Windows of Opportunity in UK

Windows of Opportunity in UK

By Tiffany Chu
As a product of our financial climate, cities all over the world have been experiencing a surge in one of the most unattractive urban visual blights: empty storefronts. In York, the city has transformed these bare eyesores into the centerpiece of a current urban art initiative, Windows of Opportunity.

Shop windows have always been the city dweller's canvas, from spray paint doodles and sad 'for-lease' signs to duplicated concert fliers and huge commercial billboards of underwear-clad David Beckham. Since York's shop vacancy rates are amongst the lowest in the UK, York Museums Trust and Visit York have seized these blank slates as a chance to revitalize the area and showcase emerging contemporary designers.

'Retro Shop' by Vorm Studio evokes the nostalgia of a traditional 1950s shop featuring objects with positive names, such as 'Have Fun,' 'Share,' and 'Relax.' (See leading photo.)

While we've seen diverse forms of window art, such as LA's Phantom Galleries, Picture Windows in Indianapolis, and Providence Art Windows, Windows of Opportunity -- nicknamed 'WOO' -- is an 'innovative digital design programme' that is taking advantage of both the recession and social media. The winning artists were chosen in a competition launched on Flickr and various online design communities earlier this year, and all submissions are being accepted only via their website. (These are site-specific windows as well -- designers choose which one to dress!)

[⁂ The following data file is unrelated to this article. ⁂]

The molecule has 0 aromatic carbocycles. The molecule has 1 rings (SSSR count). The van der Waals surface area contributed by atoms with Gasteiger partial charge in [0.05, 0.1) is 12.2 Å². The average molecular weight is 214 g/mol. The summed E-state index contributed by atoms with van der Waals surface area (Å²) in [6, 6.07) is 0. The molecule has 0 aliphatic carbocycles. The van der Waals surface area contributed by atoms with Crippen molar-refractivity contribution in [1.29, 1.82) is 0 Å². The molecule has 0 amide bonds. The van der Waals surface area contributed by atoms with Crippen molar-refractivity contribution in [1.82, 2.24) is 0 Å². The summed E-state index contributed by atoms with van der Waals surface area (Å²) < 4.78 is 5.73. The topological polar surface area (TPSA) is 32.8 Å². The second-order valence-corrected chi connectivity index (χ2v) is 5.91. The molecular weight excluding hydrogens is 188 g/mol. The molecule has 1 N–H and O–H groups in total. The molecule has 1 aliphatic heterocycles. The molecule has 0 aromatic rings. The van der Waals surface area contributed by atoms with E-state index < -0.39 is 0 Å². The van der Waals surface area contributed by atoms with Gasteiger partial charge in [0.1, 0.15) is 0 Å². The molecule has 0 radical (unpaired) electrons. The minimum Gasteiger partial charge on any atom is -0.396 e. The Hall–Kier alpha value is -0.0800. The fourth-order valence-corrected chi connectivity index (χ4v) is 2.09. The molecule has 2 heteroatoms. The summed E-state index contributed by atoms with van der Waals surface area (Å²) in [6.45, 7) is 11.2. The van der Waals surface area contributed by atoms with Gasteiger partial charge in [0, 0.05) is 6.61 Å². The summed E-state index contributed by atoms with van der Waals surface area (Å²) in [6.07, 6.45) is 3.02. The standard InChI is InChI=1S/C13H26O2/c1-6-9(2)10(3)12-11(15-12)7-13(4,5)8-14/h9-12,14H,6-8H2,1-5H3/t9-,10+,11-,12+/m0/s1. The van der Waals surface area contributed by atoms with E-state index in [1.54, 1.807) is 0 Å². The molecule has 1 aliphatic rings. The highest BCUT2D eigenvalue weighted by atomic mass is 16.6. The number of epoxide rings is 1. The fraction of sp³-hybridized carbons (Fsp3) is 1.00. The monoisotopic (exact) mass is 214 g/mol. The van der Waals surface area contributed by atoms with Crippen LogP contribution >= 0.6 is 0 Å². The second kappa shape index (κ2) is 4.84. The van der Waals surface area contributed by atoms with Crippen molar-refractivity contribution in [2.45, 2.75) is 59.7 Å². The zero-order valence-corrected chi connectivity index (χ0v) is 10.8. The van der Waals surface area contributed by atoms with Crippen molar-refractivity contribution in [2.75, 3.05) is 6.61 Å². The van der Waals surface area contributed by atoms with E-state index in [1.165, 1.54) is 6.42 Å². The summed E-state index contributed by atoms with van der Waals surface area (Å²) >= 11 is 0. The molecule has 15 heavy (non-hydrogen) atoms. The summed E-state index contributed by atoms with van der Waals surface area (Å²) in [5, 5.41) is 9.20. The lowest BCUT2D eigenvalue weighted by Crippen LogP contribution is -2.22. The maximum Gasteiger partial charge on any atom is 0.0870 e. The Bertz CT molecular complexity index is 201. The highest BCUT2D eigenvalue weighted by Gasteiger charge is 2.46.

Featuring external vinyls as the medium of choice, the first of the digital designs opened in the last week of August. Keeping in line with the program's mission, each delightful work projects a communal message that is brushed with the artist's own coating of hope and optimism to the community. 

Matt Mellor's inspirational piece, aptly titled 'Every Cloud Has a Silver Lining'.

A closer look at the typography.

'Manmade' by Seamless Media, which is intended to be a 'celebration of inner beauty of an industrial past' in the form of a photograph.

What'll the be the next recession-friendly urban art initiative, do you think?  My bet's on a Scaffolding of Possibilites.


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